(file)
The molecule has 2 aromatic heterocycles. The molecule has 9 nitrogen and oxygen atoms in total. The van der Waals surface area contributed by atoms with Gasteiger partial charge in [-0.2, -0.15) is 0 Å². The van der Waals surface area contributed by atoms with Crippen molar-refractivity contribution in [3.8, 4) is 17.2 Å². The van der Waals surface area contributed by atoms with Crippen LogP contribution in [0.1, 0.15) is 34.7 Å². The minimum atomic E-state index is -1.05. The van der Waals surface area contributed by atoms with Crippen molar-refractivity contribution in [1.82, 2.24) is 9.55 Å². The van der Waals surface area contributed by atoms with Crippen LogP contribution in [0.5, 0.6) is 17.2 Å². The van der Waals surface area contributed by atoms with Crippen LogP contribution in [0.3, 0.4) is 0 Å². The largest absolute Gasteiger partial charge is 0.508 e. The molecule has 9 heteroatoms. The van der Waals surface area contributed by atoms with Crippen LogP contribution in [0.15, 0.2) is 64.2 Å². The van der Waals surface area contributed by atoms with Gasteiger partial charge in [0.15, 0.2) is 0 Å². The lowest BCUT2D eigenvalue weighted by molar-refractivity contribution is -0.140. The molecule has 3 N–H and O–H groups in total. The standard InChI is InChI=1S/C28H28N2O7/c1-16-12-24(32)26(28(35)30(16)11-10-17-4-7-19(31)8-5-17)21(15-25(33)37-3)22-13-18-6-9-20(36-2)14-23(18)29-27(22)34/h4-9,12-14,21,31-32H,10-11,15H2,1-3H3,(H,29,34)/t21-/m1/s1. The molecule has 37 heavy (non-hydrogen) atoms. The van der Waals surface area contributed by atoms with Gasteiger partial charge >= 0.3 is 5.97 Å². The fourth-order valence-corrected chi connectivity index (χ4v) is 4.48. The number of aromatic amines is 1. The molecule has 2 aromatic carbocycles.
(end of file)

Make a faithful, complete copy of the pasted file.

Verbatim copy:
The molecule has 2 aromatic heterocycles. The molecule has 9 nitrogen and oxygen atoms in total. The van der Waals surface area contributed by atoms with Gasteiger partial charge in [-0.2, -0.15) is 0 Å². The van der Waals surface area contributed by atoms with Crippen molar-refractivity contribution in [3.8, 4) is 17.2 Å². The van der Waals surface area contributed by atoms with Crippen LogP contribution in [0.1, 0.15) is 34.7 Å². The minimum atomic E-state index is -1.05. The van der Waals surface area contributed by atoms with Crippen molar-refractivity contribution in [1.82, 2.24) is 9.55 Å². The van der Waals surface area contributed by atoms with Crippen LogP contribution in [0.5, 0.6) is 17.2 Å². The van der Waals surface area contributed by atoms with Crippen LogP contribution in [0.3, 0.4) is 0 Å². The largest absolute Gasteiger partial charge is 0.508 e. The molecule has 9 heteroatoms. The van der Waals surface area contributed by atoms with Crippen LogP contribution in [0.15, 0.2) is 64.2 Å². The van der Waals surface area contributed by atoms with Gasteiger partial charge in [0.15, 0.2) is 0 Å². The lowest BCUT2D eigenvalue weighted by molar-refractivity contribution is -0.140. The molecule has 3 N–H and O–H groups in total. The standard InChI is InChI=1S/C28H28N2O7/c1-16-12-24(32)26(28(35)30(16)11-10-17-4-7-19(31)8-5-17)21(15-25(33)37-3)22-13-18-6-9-20(36-2)14-23(18)29-27(22)34/h4-9,12-14,21,31-32H,10-11,15H2,1-3H3,(H,29,34)/t21-/m1/s1. The molecule has 37 heavy (non-hydrogen) atoms. The van der Waals surface area contributed by atoms with Gasteiger partial charge >= 0.3 is 5.97 Å². The fourth-order valence-corrected chi connectivity index (χ4v) is 4.48. The number of aromatic amines is 1. The molecule has 2 aromatic carbocycles.